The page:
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Less than two months after joining in a $13 million settlement with about 200 home-owners, a pair of Hampton Road businesses are facing another legal fight over the installation of tainted Chinese-made drywall. And this time, the plaintiff is a government agency.
In one of the most important steps in the local saga over tainted Chinese-made drywall, attorneys announced Wednesday that a $13 million settlement has been reached between homeowners whose properties were built with the product and some of the companies they sued
Hampton Roads' Congressman introduced new legislation Saturday that calls for a nationwide ban of Chinese drywall. This, after years of complaints from local families. The Norfolk-based company that first brought Chinese drywall to Hampton Roads has since gone out of business. Many of the homes built with the tainted materials sit empty, abandoned by families worried for their health.
The "rotten eggs" smell emanating from Joe and Elizabeth Matulenas' Chinese drywall-riddled home on Saturday was so strong that people touring the home — including four members of Congress — wore respirators or gas masks. The Matulenas family evacuated their $450,000 home three years ago due to health problems they believe were caused by gases emitted from the drywall, and they are still dealing with the financial and medical repercussions of living in the home for more than three years.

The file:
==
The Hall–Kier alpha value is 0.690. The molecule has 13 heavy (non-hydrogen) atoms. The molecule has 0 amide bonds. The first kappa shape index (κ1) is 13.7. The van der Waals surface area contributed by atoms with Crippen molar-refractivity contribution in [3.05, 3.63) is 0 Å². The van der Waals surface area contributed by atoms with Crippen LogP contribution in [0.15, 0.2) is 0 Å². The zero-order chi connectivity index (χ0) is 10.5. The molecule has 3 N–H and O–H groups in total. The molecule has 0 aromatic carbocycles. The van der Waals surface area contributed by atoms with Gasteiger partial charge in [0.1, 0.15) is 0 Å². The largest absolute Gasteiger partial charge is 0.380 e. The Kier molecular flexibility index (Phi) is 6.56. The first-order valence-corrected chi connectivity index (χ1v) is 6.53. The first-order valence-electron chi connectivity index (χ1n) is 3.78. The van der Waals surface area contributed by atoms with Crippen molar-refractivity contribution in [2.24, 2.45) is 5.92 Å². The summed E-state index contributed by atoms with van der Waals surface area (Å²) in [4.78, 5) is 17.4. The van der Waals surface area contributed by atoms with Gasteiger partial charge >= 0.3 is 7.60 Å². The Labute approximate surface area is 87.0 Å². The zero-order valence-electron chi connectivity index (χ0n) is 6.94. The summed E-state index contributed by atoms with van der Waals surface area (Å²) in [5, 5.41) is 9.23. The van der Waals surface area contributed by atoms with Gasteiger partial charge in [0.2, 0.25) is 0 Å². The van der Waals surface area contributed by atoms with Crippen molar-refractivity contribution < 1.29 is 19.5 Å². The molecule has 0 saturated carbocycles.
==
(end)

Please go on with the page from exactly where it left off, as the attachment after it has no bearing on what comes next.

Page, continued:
Knauf Plasterboard Tianjin Co., a Chinese drywall maker, agreed to pay at least $800 million to settle homeowner claims that faulty building materials contaminated their homes with corrosive sulfur fumes, plaintiffs’ lawyers said.
Linda and Randall Hunter own their dream house in Plant City, Fla., with an oversize master bedroom, granite countertops in the kitchen and a screened-in pool. The problem is they cannot bear to live there.
The first widespread complaints about defective Chinese drywall surfaced in Florida a few years ago, and since then roughly 3,500 homeowners in the United States have filed complaints with the federal government.
They moved to James City County from Connecticut one day four years ago in a vehicle caravan, Jeff and Susann Tierney followed by the couple's elderly parents. The Tierneys had just retired. They wanted to move to the Williamsburg area, but rather than leave their parents in Connecticut, they all decided to relocate to Virginia. The Tierneys purchased a single-family house and shopped for condominiums for Jeff's dad Donald Tierney, and Susann's parents Janet and Paul Jones.